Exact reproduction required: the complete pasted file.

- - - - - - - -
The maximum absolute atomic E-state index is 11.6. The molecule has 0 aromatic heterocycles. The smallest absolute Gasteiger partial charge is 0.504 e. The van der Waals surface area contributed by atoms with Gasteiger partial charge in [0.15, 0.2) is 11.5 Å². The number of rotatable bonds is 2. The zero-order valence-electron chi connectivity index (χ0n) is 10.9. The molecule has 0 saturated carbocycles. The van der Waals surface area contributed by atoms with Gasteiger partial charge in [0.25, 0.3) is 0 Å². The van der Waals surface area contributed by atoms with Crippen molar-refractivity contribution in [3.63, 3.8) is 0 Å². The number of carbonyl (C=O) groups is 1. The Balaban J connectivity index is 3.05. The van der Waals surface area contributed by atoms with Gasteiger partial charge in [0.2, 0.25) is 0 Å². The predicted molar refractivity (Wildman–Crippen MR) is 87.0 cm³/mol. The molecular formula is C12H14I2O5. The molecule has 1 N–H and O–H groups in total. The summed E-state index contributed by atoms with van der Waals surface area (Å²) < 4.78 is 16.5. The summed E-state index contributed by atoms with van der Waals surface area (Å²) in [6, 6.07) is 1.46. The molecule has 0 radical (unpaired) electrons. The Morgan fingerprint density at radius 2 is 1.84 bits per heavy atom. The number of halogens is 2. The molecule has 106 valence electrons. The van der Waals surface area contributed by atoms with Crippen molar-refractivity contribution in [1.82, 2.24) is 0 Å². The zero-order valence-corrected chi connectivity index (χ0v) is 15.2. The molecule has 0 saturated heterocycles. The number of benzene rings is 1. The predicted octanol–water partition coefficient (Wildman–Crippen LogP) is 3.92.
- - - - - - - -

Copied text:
The maximum absolute atomic E-state index is 11.6. The molecule has 0 aromatic heterocycles. The smallest absolute Gasteiger partial charge is 0.504 e. The van der Waals surface area contributed by atoms with Gasteiger partial charge in [0.15, 0.2) is 11.5 Å². The number of rotatable bonds is 2. The zero-order valence-electron chi connectivity index (χ0n) is 10.9. The molecule has 0 saturated carbocycles. The van der Waals surface area contributed by atoms with Gasteiger partial charge in [0.25, 0.3) is 0 Å². The van der Waals surface area contributed by atoms with Crippen molar-refractivity contribution in [3.63, 3.8) is 0 Å². The number of carbonyl (C=O) groups is 1. The Balaban J connectivity index is 3.05. The van der Waals surface area contributed by atoms with Gasteiger partial charge in [0.2, 0.25) is 0 Å². The predicted molar refractivity (Wildman–Crippen MR) is 87.0 cm³/mol. The molecular formula is C12H14I2O5. The molecule has 1 N–H and O–H groups in total. The summed E-state index contributed by atoms with van der Waals surface area (Å²) < 4.78 is 16.5. The summed E-state index contributed by atoms with van der Waals surface area (Å²) in [6, 6.07) is 1.46. The molecule has 0 radical (unpaired) electrons. The Morgan fingerprint density at radius 2 is 1.84 bits per heavy atom. The number of halogens is 2. The molecule has 106 valence electrons. The van der Waals surface area contributed by atoms with Crippen molar-refractivity contribution in [1.82, 2.24) is 0 Å². The zero-order valence-corrected chi connectivity index (χ0v) is 15.2. The molecule has 0 saturated heterocycles. The number of benzene rings is 1. The predicted octanol–water partition coefficient (Wildman–Crippen LogP) is 3.92.